Every presentation and family meeting in which I participate invariably turns to transitions. In moments of change – within your family, governance, giving programs, or something else – so much more is affected than just the source of the change. In consideration of all those transitions, I am pleased to say that all that experience has resulted in our newest Passages Issue Brief. My paper, Family philanthropy transitions: Possibilities, problems, and potential will be issued in about a week and available to our Friends and Partner Subscribers through the Knowledge Center.
We’ve been experiencing transitions pretty personally here at the National Center for Family Philanthropy. I’m delighted to welcome our new Director of Finance and Administration, Monique Thompson. We couldn’t be more excited to add Monique and her rich experience and commitment to the philanthropic sector. Ask her about her NBA experience. Given that wild environment, we expect she’ll fit right in here! My long-time assistant, Marlene Corrado, is moving to the Development and Marketing group so my loss is Kirkland Hamill’s gain! Jason Born has recently been promoted to Vice President of Programs. Given Jason’s tenure and vast program responsibilities (including editing FGN), this is well earned. Finally, Kathy Whelpley has courageously moved up to take on the Executive Vice President position. To top off our internal transitions, we’re currently recruiting for a Program Manager and an Assistant to the President, so if you know someone in our area looking for a new and rewarding opportunity, pass on the word.
We also just introduced our Advisory Committee for our new study, Trends in Family Philanthropy Practice. This groundbreaking study, conducted with our research partners at the Urban Institute, will examine how family giving programs of all kinds manage their grantmaking, investments, governance, and management. We expect findings to be released next year and our ambitious goal is to repeat this study every 2-3 years to track development and needs in the field. If you have a question you’ve always wanted answered – how many people serve on a board, how seriously is impact investing “trending,” how are philanthropists using donor advised funds to meet their giving goals, or other – don’t hesitate to drop me a note. We’ll be developing our survey instrument over the next few months. Look on our website for developing information on the committee members and the study.
In perhaps the biggest transition in our program agenda, I am very happy to announce that we will be hosting our National Forum on Family Philanthropy on a regular basis. With enthusiastic feedback from 2014 attendees, we will conduct a Forum every other year in the odd years. To bring us in line with this schedule, we are hosting this year’s Forum in Seattle, Washington on October 14-16, 2015. Look for program information in the weeks and months ahead. Please remember that first option to register is available only for our Friends of the Family. Important note: to offer a very congenial and interactive experience, registration is limited to 350 people. So look for that registration announcement!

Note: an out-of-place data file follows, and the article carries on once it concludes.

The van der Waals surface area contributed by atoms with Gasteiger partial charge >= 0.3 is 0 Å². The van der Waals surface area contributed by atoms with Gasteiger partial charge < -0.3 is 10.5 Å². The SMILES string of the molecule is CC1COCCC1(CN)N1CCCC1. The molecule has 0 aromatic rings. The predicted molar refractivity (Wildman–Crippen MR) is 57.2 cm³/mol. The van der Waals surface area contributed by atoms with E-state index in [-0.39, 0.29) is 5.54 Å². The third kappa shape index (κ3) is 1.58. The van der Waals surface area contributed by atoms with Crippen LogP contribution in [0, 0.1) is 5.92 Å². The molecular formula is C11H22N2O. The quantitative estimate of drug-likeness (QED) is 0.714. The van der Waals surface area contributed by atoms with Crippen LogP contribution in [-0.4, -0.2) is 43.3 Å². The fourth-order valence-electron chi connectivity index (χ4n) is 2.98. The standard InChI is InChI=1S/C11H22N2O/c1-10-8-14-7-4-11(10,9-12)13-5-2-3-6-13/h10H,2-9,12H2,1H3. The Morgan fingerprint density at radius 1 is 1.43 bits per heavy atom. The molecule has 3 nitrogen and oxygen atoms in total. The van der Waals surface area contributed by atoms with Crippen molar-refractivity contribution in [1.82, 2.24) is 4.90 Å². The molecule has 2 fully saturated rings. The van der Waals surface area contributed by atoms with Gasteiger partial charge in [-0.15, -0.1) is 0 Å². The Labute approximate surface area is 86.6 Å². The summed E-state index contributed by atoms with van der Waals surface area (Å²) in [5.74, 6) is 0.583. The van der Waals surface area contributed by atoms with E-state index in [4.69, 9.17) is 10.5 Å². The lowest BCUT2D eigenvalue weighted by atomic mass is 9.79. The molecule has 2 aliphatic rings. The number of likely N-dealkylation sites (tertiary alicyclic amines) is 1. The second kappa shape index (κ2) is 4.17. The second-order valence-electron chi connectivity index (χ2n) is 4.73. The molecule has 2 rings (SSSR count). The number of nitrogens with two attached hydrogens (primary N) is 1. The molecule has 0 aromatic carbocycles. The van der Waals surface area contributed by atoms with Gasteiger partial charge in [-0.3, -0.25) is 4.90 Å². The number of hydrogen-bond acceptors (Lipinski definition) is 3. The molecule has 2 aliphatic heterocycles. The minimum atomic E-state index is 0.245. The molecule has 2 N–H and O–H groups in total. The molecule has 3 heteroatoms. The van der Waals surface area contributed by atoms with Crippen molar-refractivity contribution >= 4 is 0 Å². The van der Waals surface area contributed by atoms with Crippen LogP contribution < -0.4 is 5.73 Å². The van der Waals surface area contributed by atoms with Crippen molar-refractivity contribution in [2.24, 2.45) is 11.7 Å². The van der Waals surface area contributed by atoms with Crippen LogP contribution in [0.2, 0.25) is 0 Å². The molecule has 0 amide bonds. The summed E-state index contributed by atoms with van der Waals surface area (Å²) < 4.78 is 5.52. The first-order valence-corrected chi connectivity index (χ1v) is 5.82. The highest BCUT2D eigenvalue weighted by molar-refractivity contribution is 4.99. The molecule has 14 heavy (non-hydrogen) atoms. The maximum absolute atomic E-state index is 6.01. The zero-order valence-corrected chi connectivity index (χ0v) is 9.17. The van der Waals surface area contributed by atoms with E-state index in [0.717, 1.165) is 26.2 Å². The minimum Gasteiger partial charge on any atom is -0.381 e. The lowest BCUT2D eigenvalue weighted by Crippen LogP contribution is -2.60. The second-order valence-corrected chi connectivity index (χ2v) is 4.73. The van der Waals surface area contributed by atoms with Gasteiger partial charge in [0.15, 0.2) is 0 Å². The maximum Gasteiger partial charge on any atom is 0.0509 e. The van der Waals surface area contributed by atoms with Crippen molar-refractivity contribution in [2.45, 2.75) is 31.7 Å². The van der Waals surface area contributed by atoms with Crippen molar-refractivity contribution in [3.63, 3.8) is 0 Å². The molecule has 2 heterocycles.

Not all transitions are happy though. Bruce Karmazin of the Lumpkin Family Foundation recently retired from the NCFP board after serving his two terms. For more than 13 years, Sally Jones has led NCFP finance, administration and special projects. She steadfastly saw us through economic downturns and the development of our sustainability model. Sally has stepped down from her full-time work but I am pleased to say she will be staying on in a limited capacity in the Office of the President as a senior adviser.
In personally sad news, founding NCFP board member Sharon King recently passed away. In a time almost 20 years ago, when it took true leaders and visionaries to see the potential of family giving and the opportunity to serve donor families, Sharon was fearless. She added this work to a ridiculously busy schedule and brought energy, creativity, commitment, and grace to developing our earliest mission and programming. Illness took Sharon much too young but her daughter, Martha, and her organizational child, the National Center for Family Philanthropy, carry on her legacy.
Those of you who have followed these messages know that Thanksgiving is my favorite holiday and time of year. In all the transitions in family and family philanthropy, Thanksgiving is a time to pause, reflect on the incredible joys and privileges of family and giving, and be grateful. Gratitude is a powerful inspiration and motivator for giving and volunteering. It’s a terrific theme to get your family engaged in your family giving and their own charitable interests. And there are always food and football. (Okay, less inspiring but also highly motivating!). May your Thanksgiving be filled with joy, gratitude, and family. I am – as always – very grateful for the chance to serve the National Center for Family Philanthropy and you.